Another point that I wish was discussed about these worlds is the lack of health benefits. Personally being at a computer all day hurts my eyes and I would much rather be outdoors and enjoying the people and the world around me. I think this online tool is overused by many and the person to person interactions in the real world are lost. Not to mention, the lack of exercise that video gaming has lead to. (not for all, but for many.)
Regarding the readings, I really did enjoy learning about the rape in cyberspace. I thought the boundaries between virtual and real reality were interestingly blurred in this example. Along with that it was brought up on whether or not flirting/talking with someone online was cheating on a significant other. These lines are similarly blurred because of the division between reality and non-reality that makes up these online communities.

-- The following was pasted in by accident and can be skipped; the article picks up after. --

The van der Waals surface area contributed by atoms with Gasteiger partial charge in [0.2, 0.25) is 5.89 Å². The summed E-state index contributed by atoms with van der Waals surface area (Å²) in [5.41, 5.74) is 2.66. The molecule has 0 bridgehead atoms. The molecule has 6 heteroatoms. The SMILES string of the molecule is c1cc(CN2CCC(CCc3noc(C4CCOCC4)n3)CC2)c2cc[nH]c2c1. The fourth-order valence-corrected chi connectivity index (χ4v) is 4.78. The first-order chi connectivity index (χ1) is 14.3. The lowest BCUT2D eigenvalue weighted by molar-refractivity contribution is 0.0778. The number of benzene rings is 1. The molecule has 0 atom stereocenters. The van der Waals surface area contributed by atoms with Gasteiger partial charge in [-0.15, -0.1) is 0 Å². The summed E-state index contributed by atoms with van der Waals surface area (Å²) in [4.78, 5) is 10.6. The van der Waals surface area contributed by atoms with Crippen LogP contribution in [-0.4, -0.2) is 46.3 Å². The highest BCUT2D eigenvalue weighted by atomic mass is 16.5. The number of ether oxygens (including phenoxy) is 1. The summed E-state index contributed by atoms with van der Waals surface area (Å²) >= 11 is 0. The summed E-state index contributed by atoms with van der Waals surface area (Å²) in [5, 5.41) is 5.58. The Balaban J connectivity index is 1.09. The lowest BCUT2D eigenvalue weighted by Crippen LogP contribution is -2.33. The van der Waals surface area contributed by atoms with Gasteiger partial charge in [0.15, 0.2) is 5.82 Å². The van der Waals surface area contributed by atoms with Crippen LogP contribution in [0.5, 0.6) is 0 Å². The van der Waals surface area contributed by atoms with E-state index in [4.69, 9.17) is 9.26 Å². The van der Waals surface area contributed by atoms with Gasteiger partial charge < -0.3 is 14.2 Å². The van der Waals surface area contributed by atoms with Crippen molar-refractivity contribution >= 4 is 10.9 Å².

Most interestingly, I felt that the act of writing yourself into being through an avatar or profile is an interesting way to see aspects of a person's personality. One person in discussion said that everything said online was in fact a part of a persons' self. I think that this is true. It is an aspect that can be explored freely and with very limited repercussions in an online venue. In the article, the example that many young men were trying to find out what it was to be female, or explore gender identity was fascinating. It is nice that there is a medium in which people can explore different aspects and "try on" personality facets that may or may not fit.